Comparison to Other States
Wisconsin: Not a Tax Hell After All
There are many different ways to compare states based on taxes and spending. It’s best to analyze state and local revenue or spending together when determining Wisconsin’s ranking compared to other states, since certain services may be provided at the local level in one state and at the state level in another state.
One common way of looking at state and local revenues is to compare the amount of revenue raised from state and local sources across states. This includes revenue raised by the state and local governments through taxes, fees, and other sources, and does not include any revenue from the federal government. Looking at revenue from state and local sources as a percentage of income gives an indication of how extensively a state raises revenue within its borders.
Contrary to the commonly held idea that Wisconsin is high in taxes and spending, we are close to the middle among the states. Chart 9 shows that Wisconsin’s state and local revenue as a percentage of income is 16.8%, slightly above the national average of 16.3%. This means that the taxes and fees paid by Wisconsin individuals and corporations when measured as a percentage of income are slightly higher, but similar to those paid across the country.
Wisconsin’s revenue status has changed over the years. Currently, Wisconsin state and local revenue as a share of income is tied for the third lowest it has been in more than 20 years. Our ranking compared to other states has fluctuated as well, as shown in Chart 10. Wisconsin ranked fairly high in the 1980s, rose to a high of sixth nationally in 1995, and has now fallen to 21st, close to the middle of the pack. At one time, Wisconsin had fairly high taxes and fees compared to income. That is no longer the case.
Source: Wisconsin Legislative Fiscal Bureau, U.S. Census Bureau, and Bureau of Economic Analysis.
Wisconsin has a lean public sector. In 2009, Wisconsin was 7.9 percent below the national average in the number of state and local employees per capita. Only seven states had fewer public employees, measured relative to the state’s population.
Revenue Sources Compared to Other States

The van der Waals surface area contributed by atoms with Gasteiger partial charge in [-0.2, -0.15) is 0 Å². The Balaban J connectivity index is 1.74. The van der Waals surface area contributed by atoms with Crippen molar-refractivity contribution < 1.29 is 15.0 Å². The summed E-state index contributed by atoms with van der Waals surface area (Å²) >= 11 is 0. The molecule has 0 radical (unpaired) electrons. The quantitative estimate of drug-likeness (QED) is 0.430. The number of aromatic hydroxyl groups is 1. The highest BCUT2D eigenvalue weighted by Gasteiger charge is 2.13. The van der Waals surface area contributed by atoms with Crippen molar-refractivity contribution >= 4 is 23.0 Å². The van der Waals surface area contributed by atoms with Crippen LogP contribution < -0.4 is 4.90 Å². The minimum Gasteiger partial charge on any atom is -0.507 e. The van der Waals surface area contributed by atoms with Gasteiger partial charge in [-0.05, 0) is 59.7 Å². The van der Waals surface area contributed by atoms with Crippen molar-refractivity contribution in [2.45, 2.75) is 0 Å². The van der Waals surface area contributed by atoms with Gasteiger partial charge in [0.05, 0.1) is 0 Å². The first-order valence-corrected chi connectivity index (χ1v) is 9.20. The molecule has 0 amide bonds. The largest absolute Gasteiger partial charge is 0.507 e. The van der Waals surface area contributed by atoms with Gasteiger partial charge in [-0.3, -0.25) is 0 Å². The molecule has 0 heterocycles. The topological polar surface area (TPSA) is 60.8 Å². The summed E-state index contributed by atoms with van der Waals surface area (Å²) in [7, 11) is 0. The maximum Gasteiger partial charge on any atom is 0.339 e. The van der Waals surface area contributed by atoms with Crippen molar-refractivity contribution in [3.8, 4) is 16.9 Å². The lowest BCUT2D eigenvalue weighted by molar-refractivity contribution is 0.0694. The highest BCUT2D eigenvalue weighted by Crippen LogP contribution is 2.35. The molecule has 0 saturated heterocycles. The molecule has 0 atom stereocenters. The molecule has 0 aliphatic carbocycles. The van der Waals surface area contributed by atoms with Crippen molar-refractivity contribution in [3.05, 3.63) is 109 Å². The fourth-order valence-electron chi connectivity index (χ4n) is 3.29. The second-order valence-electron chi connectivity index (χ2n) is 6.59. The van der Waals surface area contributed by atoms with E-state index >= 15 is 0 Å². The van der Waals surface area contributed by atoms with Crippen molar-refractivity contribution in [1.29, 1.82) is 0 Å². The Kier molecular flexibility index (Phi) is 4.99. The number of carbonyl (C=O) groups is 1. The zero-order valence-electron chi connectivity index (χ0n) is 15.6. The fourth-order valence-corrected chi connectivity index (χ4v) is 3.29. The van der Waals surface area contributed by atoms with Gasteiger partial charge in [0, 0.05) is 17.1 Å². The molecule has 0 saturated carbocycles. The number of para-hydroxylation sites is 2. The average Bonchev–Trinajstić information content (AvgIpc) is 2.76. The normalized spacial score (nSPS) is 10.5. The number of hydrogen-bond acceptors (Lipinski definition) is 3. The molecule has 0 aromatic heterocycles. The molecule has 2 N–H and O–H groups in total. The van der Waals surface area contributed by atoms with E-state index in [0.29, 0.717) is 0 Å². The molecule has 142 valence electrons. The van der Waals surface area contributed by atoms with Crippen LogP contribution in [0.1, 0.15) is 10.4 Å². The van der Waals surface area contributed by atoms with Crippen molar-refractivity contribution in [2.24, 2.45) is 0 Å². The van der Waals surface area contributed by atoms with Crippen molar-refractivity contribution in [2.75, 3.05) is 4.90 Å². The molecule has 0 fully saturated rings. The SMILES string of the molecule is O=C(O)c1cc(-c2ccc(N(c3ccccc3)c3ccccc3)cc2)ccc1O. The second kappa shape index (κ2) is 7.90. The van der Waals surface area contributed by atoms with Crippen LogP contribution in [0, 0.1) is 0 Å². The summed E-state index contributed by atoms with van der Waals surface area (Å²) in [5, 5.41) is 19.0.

Wisconsin raises about the same amount of revenue as a percentage of income from state and local sources as other states, but we’re a little different in how we raise it. Compared to other states, Wisconsin gets a larger share of its revenue from the property tax and income tax, and a smaller share from sales and excise tax, and corporate income tax. Chart 11 compares Wisconsin and the national average in terms of revenue sources from state and local sources. This chart does not include federal revenue, which is discussed in the next section.
Wisconsin is similar to other states in the extent to which we raise revenue within the state. Where we are not similar is in the amount of federal government expenditures in our state. Federal funds flow from Washington, D.C. in the form of social security payments, refunded earned income tax credits, funding for food stamps, grants, procurement contracts, federal employee salaries, and other forms.
Compared to other states, Wisconsin has traditionally ranked very low in per capita federal spending. Chart 12 shows that over the last five years, Wisconsin has received on average $7,416 per capita in federal expenditures, compared to a national average of $8,829. If Wisconsin had achieved the national per capita average in federal spending, there would be an additional $39 billion per year in our state’s economy over the last five years. To a greater extent than most other states, Wisconsin must rely on revenue raised within our own borders to pay for community services.